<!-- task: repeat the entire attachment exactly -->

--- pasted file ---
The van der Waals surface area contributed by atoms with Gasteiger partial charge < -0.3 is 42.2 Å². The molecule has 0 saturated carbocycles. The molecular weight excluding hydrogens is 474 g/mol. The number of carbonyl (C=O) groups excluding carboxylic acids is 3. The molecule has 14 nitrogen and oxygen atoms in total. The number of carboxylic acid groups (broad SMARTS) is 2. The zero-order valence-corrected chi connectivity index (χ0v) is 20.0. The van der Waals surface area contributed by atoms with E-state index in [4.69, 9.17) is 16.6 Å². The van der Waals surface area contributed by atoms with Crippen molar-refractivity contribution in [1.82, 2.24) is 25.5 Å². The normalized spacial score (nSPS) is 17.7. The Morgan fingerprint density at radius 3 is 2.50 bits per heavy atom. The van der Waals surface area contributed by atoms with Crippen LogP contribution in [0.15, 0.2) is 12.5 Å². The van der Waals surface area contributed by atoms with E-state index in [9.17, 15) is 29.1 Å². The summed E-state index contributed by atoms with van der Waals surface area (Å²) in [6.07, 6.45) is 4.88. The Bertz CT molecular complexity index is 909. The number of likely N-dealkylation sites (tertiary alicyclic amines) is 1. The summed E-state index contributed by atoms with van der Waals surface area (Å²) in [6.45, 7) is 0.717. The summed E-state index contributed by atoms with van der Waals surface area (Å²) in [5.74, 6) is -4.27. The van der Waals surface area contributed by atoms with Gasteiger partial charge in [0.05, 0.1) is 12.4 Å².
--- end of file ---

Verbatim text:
The van der Waals surface area contributed by atoms with Gasteiger partial charge < -0.3 is 42.2 Å². The molecule has 0 saturated carbocycles. The molecular weight excluding hydrogens is 474 g/mol. The number of carbonyl (C=O) groups excluding carboxylic acids is 3. The molecule has 14 nitrogen and oxygen atoms in total. The number of carboxylic acid groups (broad SMARTS) is 2. The zero-order valence-corrected chi connectivity index (χ0v) is 20.0. The van der Waals surface area contributed by atoms with E-state index in [4.69, 9.17) is 16.6 Å². The van der Waals surface area contributed by atoms with Crippen molar-refractivity contribution in [1.82, 2.24) is 25.5 Å². The normalized spacial score (nSPS) is 17.7. The Morgan fingerprint density at radius 3 is 2.50 bits per heavy atom. The van der Waals surface area contributed by atoms with Crippen LogP contribution in [0.15, 0.2) is 12.5 Å². The van der Waals surface area contributed by atoms with E-state index in [9.17, 15) is 29.1 Å². The summed E-state index contributed by atoms with van der Waals surface area (Å²) in [6.07, 6.45) is 4.88. The Bertz CT molecular complexity index is 909. The number of likely N-dealkylation sites (tertiary alicyclic amines) is 1. The summed E-state index contributed by atoms with van der Waals surface area (Å²) in [6.45, 7) is 0.717. The summed E-state index contributed by atoms with van der Waals surface area (Å²) in [5.74, 6) is -4.27. The van der Waals surface area contributed by atoms with Gasteiger partial charge in [0.05, 0.1) is 12.4 Å².